December 19, 2009
After we have photographed to our hearts’ content the plants at the nursery stalls, we hopped over to where a strong stench emanated from. The two guys manning the stall were very friendly. When they saw us with our cameras, they encouraged us to take photos of their goods. They were selling a variety of salted fishes, dried anchovies, dried prawns, dried cuttlefishes and salted duck eggs.
I had wanted to get some heh bee (dried prawns) and ikan bilis halus (dried baby anchovies). The heh bee is for cooking dried prawns porridge. The dried baby anchovies I would steam with ginger and garlic in oil and eat with rice. The stall did not have what I wanted. I ended up taking only photographs, enjoying the pungence of the salted fishes and silently salivating over the dishes I could cook with the salted fishes available.
Salted duck eggs – telur itik masin.
Salted fish – ikan masin.
Dried cuttlefish – sotong kering.
Friendly salted fish stall keeper.
Dried prawns – heh bee – udang kering.
Pulau Pangkor dried anchovies – ikan bilis kasar Pangkor.
The stalls at the pasar tani at the Ipoh Stadium car park.
We may go on another road trip next week. Hopefully, nothing unexpected crops up to spoil the plans again to visit the pasar tani (farmers market) in Ipoh. Nevertheless, we have plans to visit the one at Section 15 Shah Alam which is said to be in the vicinity of the stadium and near Giant Hypermarket. As we are not familiar with Shah Alam, we have to depend heavily on the GPS device to guide us.
A wide selection of plants for sale at the pasar tani in Ipoh.
The pasar tani is the place to shop for the local produce which may not be as fresh or commonly available at the wet markets. This include herbs and vegetables, preserved and salted seafood, and even plants. When we went to the one in Ipoh, I was amazed at the types of edible plants in black poly bags on display. There were lemon grass, lengkuas, basil, chilli padi, curry leaf, kaffir lime, betel, coconut and banana, among others.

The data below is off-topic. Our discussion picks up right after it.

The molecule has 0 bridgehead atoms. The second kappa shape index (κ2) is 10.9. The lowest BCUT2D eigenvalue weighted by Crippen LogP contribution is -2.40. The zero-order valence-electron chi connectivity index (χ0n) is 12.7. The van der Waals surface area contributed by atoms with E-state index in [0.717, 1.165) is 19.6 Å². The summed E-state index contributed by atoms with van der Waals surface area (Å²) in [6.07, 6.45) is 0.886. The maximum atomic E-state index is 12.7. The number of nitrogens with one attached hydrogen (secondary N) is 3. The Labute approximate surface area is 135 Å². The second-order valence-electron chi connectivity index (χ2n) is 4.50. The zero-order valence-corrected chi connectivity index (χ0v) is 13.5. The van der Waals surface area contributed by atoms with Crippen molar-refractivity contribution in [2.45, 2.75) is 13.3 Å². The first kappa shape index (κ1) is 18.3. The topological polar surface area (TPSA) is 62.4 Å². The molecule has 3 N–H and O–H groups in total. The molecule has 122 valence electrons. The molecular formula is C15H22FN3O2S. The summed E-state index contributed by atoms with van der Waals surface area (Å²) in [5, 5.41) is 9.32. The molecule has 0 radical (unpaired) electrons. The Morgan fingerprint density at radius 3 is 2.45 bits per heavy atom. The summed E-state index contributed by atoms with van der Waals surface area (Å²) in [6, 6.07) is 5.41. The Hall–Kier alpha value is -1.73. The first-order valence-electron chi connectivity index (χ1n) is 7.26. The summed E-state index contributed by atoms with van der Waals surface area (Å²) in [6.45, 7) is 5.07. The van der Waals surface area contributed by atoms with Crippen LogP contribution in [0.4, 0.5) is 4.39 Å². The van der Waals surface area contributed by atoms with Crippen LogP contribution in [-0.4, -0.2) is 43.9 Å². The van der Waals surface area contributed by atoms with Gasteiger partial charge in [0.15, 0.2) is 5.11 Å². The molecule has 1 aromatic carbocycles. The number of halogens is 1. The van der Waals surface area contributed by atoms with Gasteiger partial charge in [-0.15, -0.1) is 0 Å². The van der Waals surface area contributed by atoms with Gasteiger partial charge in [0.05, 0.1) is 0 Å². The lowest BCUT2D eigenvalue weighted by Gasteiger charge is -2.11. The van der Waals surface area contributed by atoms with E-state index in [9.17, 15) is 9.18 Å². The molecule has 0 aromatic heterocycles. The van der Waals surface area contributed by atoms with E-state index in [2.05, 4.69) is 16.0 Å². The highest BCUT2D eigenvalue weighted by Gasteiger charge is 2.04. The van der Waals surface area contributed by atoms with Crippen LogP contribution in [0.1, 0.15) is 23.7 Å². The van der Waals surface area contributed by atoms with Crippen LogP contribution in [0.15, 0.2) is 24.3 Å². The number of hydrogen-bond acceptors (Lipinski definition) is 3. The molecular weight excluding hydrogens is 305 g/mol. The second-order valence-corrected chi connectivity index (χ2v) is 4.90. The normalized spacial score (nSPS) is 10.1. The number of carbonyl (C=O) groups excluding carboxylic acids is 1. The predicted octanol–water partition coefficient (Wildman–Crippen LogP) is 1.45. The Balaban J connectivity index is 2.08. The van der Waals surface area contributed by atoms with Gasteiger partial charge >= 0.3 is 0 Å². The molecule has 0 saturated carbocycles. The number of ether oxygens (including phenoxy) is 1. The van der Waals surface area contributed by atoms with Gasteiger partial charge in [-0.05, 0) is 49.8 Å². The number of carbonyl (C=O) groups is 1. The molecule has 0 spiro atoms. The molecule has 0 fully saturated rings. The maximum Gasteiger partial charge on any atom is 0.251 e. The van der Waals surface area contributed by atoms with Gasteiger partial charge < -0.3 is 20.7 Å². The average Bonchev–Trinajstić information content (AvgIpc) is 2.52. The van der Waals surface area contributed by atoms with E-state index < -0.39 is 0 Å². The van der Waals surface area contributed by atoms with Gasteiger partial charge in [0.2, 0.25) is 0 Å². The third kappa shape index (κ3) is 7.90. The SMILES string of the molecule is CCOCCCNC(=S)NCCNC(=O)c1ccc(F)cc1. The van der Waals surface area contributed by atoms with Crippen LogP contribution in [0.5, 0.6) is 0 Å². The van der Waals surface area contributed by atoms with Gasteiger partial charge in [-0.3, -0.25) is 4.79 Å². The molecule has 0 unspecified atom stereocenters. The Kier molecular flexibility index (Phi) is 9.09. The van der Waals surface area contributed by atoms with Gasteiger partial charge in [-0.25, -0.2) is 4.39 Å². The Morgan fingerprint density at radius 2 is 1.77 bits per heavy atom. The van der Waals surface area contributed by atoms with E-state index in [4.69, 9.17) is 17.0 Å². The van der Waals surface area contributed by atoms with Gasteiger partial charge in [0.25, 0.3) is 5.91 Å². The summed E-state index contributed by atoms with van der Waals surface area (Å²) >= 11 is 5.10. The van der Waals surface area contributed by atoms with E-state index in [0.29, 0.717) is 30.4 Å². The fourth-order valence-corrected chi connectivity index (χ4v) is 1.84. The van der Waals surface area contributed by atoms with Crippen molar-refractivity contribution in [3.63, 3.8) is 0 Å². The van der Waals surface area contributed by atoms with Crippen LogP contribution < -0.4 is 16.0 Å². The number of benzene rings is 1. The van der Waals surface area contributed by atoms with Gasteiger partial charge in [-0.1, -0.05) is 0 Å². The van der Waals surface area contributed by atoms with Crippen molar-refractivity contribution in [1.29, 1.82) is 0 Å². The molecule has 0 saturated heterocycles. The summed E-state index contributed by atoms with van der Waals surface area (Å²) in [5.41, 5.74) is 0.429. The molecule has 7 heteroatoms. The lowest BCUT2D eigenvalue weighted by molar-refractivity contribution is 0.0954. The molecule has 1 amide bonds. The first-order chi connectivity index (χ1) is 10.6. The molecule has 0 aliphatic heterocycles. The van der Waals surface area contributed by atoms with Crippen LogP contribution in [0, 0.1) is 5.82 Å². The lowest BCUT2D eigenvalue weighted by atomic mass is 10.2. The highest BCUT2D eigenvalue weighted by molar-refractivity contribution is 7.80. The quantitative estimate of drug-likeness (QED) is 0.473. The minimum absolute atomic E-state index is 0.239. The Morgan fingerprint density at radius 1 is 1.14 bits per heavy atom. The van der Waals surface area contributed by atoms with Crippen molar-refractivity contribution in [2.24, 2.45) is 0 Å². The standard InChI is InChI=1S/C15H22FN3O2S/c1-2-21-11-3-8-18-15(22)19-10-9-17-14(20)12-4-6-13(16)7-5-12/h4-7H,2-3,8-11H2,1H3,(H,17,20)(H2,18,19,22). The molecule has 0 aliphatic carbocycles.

Ylang ylang – kenanga – Cananga odorata forma genuina.
Mum used to cultivate many of these plants in the garden – some were destined for the kitchen while others were sold to an ulam seller. He would come in his bicycle every few weeks to harvest whatever was available. He was known as “buah kanna.” I have no idea what that meant. Every month or so, an Indian coconut seller would also come to pluck the coconuts from the two trees that we had in the garden.
Dried anchovies – ikan bilis kasar.
There are stalls offering food and beverages at the pasar tani. These are mostly Malay food. Apart from that, the other things at the pasar tani is similar to those available at pasar malam (night market) like apparels, toys, traditional medicine, watches and perfume. There are also stalls selling beef, mutton and fish like those at the wet markets. The pasar tani has a carnival-like atmosphere with some hawkers using loud hailers to draw customers to their stalls.
Salted fish – ikan masin.
The one thing that I have been looking for a while now is tapai. It is a culture of yeast infused into a flattened round dough about 3cm in diamater. The tapai is used to make fermented glutinous rice which is alcoholic. Both the black or white glutinous rice can be used to make the alcoholic paste which is called tapai pulut. I hope to find tapai at the pasar tani. Or if anyone knows where tapai (the yeast) is available, please leave a message here. You will have my eternal gratitude.